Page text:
We tested the Exposure TraceR's fancier stablemate in November and really rated it, and the TraceR MK1 DayBright is a slightly simpler version that's every bit as good but more affordable.
- Pros: Very bright, lots of modes, good run-time, price
- Cons: Umm... etched graphics a bit worn already
I won't bore you by repeating everything Dave Arthur said about the MK2. Suffice to say, I don't disagree with any of it. The main difference in the MK1 is the absence of ReAKT technology, which allows the light to adjust intensity automatically, depending on light conditions and braking forces. Since Dave's main dislike of the MK2 was the price, he should be pleased to know the MK1 comes in a full £20 cheaper for leaving out the ReAKT gubbins. And it's 2g lighter for it.
All the other good features are there. Exposure's 'Optimum Mode Selector' technology is boffin-speak for 'three power settings' but what's cool about it is that under each setting you can scroll between just two simple modes (pulse, steady), making it much easier to use from the saddle.
Setting which of the three power levels you want involves pressing and holding the power button until the red light flashes. First flash is high power (more on that in a moment), second flash is medium, and the third is low. Obviously, you need to be able to see what you are doing so this is not an operation to be performed in heavy traffic. However, once selected, it's very easy to find the power button (if you make sure you put the light in the bracket with the button facing upwards) and switch the light on or off, or between modes, just by feel. I even did this with heavy winter gloves on.
The brightest setting is what Exposure calls 'DayBright', and as well as using all the 75 lumens on offer, the flash mode gives a double strobe to really emphasise your presence on the road. It could be a life-saver on winter days with low sun, though you won't win friends by using it in traffic at night.
The looks have proved divisive, judging by people's comments on Dave's review of the MK2. Yes, it does stick out like a sore thumb, but on the plus side, if you ride with a very crowded seatpost area (racks, saddle packs and so on), it's much easier to get it in and out of the bracket than some clip systems that involve sliding the light up or down. Like Dave, I found the bracket simple and secure.
Exposure prides itself on its UK design and build, and spares and servicing are a real thing here instead of the break-it-and-buy-a-new-one approach so prevalent in many areas these days. So, given the lower price ticket over the MK2, I would say this offers excellent value.
A simpler version of the MK2 light we liked so much, and at £20 cheaper it's also great value
road.cc test report
Make and model: Exposure TraceR MK1 DayBright
Size tested: 75 lumens
Tell us what the light is for
Exposure says: "The TraceR is the ultimate answer for the cyclist who needs a super compact rear light, with USB convenience and superb build quality. Featuring Optimised Mode Selector, 3 brightness levels, side illumination and Fuel Gauge displaying the remaining battery life using a traffic light system making it clear when you need to recharge, the TraceR ensures you stay visible, both day and night, in the urban jungle and on rural roads."
"Recommended uses: Road, commute."
Tell us some more about the technical aspects of the light?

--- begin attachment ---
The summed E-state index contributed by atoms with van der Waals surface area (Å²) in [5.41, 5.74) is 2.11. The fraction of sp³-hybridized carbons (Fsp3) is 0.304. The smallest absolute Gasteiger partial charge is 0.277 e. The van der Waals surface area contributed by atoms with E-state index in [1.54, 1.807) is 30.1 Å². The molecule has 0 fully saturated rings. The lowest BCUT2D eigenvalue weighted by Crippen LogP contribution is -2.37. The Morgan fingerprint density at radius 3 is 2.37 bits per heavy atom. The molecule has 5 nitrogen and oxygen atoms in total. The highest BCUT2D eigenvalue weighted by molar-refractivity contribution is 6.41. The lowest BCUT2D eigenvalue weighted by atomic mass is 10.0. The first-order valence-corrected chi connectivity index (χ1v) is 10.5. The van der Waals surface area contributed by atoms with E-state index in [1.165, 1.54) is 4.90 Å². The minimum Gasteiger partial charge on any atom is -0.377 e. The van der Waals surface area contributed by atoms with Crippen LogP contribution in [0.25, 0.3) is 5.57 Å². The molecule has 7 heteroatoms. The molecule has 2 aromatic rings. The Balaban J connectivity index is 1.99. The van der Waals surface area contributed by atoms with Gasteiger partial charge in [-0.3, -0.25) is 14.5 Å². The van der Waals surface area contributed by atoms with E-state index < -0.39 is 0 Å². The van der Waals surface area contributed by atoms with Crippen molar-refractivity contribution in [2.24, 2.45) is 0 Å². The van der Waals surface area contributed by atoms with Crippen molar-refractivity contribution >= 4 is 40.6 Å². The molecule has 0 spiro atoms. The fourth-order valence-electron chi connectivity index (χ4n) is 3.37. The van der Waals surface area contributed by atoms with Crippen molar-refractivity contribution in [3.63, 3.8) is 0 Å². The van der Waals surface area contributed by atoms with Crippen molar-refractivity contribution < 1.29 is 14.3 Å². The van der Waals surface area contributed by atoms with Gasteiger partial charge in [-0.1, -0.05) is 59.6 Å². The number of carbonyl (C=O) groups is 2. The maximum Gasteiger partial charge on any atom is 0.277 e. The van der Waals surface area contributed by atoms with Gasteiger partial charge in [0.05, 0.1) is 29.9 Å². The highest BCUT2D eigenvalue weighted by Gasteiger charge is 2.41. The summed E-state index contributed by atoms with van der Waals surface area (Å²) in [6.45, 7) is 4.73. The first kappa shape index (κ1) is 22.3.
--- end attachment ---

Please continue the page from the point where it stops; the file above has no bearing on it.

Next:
Max. 75 lumens
Run time: 3 - 24 hrs. (full - pulse modes)
Battery Li-Ion 700mAh
Charge time: 4 hours
Dimensions: 57 x 28mm
weight 35g (plus mounting bracket)
Features: "Day Bright" mode, "Optimised Mode Selector", "Internal Thermal Management", "Fuel Gauge", "Cable-Free Design"
Well made and sealed with a pleasing machined finish and anodised red. The etched graphics were already worn when it came to me.
You need to be able to see what you are doing to choose which of the three brightness levels you want. After that, it's easy to switch on and off, or between modes, from the saddle. The button was easy to locate even with gloved hands. Simple to remove for charging, though you do need a USB cable to hand.
A very simple bracket, made of tough nylon, into which the light clips. It's held securely and the bracket mounts with a silicone band (the red silicone is a nice touch).
Excellent. A simple silicone ring covers the on/off button and the USB socket. You don't need to remove this for charging so it's unlikely to get lost. Withstood some very wet rides and a couple of hosings.
I got 3 hours 10 minutes on full-power, 2hr 30mins recharge. Exposure says 3hrs run, 4 hrs recharge so actually better than claimed.
Excellent – bright, easy to switch, good side visibility.
Should give years of good service – if not, Exposure is easy to contact.
For the rugged build and durability it's hard to fault this.
Very competitive, given the quality construction, materials, tech support and performance on offer.
Tell us how the light performed overall when used for its designed purpose
The Exposure TraceR manages to combine a good selection of possible functions with ease of selection, which many lights don't. Well made, reliable, bright.
Tell us what you particularly liked about the light
Super-bright day-flash mode, easy to use, reliable mount, well made.
Tell us what you particularly disliked about the light
The etched graphics wore quickly. A bit over-packaged.
Did you enjoy using the light? Yes
Would you consider buying the light? Yes
Would you recommend the light to a friend? Yes
Use this box to explain your overall score
It's a versatile light that's easy to use, bright and with good side visibility, well made and reliable.
About the tester
I usually ride: Cannondale CAAD10 My best bike is: Tomassini Prestige
I've been riding for: Over 20 years I ride: A few times a week I would class myself as: Experienced
I regularly do the following types of riding: touring, sportives, general fitness riding, mountain biking